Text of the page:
First-year AYF campers take brave first steps toward independence

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For almost 100 years, American Youth Foundation campers have embarked on journeys measured in miles, challenges, and personal growth. Like any journey, camp begins with a single step, and for first-time participants, it can be a daunting one.

Miniwanca and Merrowvista staff know how overwhelming the initial camp experience can be and work hard to make the transition into camp a smooth one.

Rising third, fourth, and fifth graders are the youngest participants at camp each summer. Called Darers at Miniwanca Boys Camp and Girls Camp and Pioneers at Merrowvista, these programs are intentionally designed to introduce youth to living in community with their peers and to help them take their first steps toward identifying personal values.

2022 Miniwanca Girls Camp Director Emily Knuth said the Darer and Pioneer programs give young children their first taste of independence and broaden their worldview.

“Camp gives them some time to be away from home and their parents and creature comforts,” she said. “They get the chance to be their authentic selves. It also teaches them to live in community with five peers and experience getting to know different people from different places and start building some resiliency.”

Shanti Eswaran’s daughter Ranya, 9, attended Miniwanca for the first time this summer. The three-week stint was the longest she’d ever been away from home. While Eswaran’s other daughters, Kavni, 11, and Miraya, 14, are Miniwanca veterans and gave their sister a good idea about what to expect, Ranya still had some butterflies. They flew away, though, as soon as she arrived.

“When I dropped her off, her cabin leader came right up and started talking to her,” Eswaran said. “I was going to say goodbye, and she was already walking across the field with her cabin leader.”

Once they take that initial step into the unknown, a whole new world opens up for the novice camper.

Darer and Pioneer days are filled with lots of outdoor time pursuing adventure, from arts and crafts to hiking, kayaking to climbing. There are also quieter moments of reflection and intentional discussion that sow those first seeds of introspection and self-discovery.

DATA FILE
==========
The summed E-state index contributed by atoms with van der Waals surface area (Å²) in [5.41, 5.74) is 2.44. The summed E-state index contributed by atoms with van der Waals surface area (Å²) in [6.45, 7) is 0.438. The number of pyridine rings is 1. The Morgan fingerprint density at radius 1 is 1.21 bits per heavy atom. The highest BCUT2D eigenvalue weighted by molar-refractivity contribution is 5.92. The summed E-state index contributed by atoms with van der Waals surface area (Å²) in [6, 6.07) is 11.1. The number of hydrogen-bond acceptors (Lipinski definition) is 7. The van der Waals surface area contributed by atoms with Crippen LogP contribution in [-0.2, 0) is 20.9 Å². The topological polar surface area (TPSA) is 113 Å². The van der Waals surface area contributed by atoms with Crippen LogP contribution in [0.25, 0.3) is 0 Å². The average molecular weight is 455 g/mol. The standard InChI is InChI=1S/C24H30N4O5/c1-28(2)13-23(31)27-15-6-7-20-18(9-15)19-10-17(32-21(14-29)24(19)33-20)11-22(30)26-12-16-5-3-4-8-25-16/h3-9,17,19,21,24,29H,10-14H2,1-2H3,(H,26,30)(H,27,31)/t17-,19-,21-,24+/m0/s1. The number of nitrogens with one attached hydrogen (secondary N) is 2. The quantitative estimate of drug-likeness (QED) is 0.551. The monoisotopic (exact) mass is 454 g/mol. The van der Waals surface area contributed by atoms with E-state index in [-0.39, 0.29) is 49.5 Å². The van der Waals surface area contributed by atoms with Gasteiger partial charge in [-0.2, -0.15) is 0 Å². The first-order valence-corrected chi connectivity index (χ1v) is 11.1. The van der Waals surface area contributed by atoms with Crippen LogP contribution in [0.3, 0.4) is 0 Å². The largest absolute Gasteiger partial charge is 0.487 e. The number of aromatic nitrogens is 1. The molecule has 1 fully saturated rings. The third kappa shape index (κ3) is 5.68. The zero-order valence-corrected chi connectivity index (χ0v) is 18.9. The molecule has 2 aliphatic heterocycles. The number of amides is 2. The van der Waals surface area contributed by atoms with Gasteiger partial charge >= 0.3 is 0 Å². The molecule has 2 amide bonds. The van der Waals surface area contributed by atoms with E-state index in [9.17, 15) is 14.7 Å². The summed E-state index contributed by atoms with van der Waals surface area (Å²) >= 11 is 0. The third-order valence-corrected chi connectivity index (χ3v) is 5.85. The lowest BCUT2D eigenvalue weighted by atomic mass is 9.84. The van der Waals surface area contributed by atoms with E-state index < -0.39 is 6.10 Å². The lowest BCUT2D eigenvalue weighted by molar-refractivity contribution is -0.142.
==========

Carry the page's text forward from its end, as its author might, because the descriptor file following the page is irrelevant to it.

“I think the new environment and the lack of electronic devices really forces the kids to not reflexively bounce things off their parents or their friends, but instead take some time to figure out how they feel about a situation before they react,” Eswaran said. “It’s a chance to let things rattle around in their head.”

For many Pioneers and Darers, their one to three weeks spent at camp are the longest they’ve ever been away from friends and family. 2022 Miniwanca Director of Programs Michael Harter said homesickness is something nearly every camper experiences, and it’s something both the full-time and seasonal staff are well equipped to handle.

“We have one staff member for every four to six campers,” Harter said. “This camper-centered ratio allows us to really listen and spend time with participants who may need a little extra help with homesickness. We work with them to name and understand the feeling, and then we distract with an awesome and engaging program focused on a variety of activities and a supportive community.”

In spring 2022, the AYF program team completed Camp Mental Health Certification offered by Let’s Empower, Advocate, and Do, a nonprofit that teaches youth development organizations how to provide proactive mental health support.

Harter said training like LEAD’s helps staff better respond to campers’ emotional needs. “We want to support campers so they can participate and engage in our programs, while listening to them and allowing them to advocate for themselves,” he said.

2022 Pioneer Program Coordinator Laura Hardin was a Merrowvista camper for eight years before becoming a seasonal staff member and current Community and School Programs intern. Hardin remembers having a hard time with homesickness during her first year, but the friendships she made then and in subsequent summers brought her back again and again.

She credits a lifetime of camp experiences – from overcoming homesickness to hiking more than 100 miles in three weeks during her Odyssey trip – that helped her become a successful adult. It’s why she returned to camp to help instill that confidence in the next generation of campers.

“Camp taught me that anything you can put your mind to you can achieve,” Hardin said. “Merrowvista taught me perseverance.”

Merrowvista parent and former camper Ben Grant watched his daughter, 9-year-old Lydia, take her first steps down that path this year as a Pioneer.

“Camp gives kids a sense of independence, and it definitely builds confidence when you can walk into a new environment, meet people, and make friends in a short time,” he said.

Grant’s other daughter, Emery, 13, returned to camp this year for the third time, and he’s seen how she’s blossomed since starting her Merrowvista journey.

“We talk in our day-to-day lives about being your best self,” he said. “After a few years, she realized that camp is truly a place where she can be herself in a supportive community. It’s a place of true comfort, and you don’t have to put on a mask like you do in other parts of your life.”

Miniwanca parent Patricia Sanders said it was remarkable seeing her two first-time campers, 11-year-old Mary Ruth and 9-year-old Frank, respond to the same powerful programing she experienced as a camper and Leader in Training.

“Mary Ruth said it was so amazing being around women and girls and having so much fun,” Sanders said, adding that Frank felt empowered by his new level of independence at Boys Camp.

“The first thing they said when they stepped off the bus was could they go back next summer,” Sanders said. “I have yet to find another place that gives children the space to find and be themselves completely.”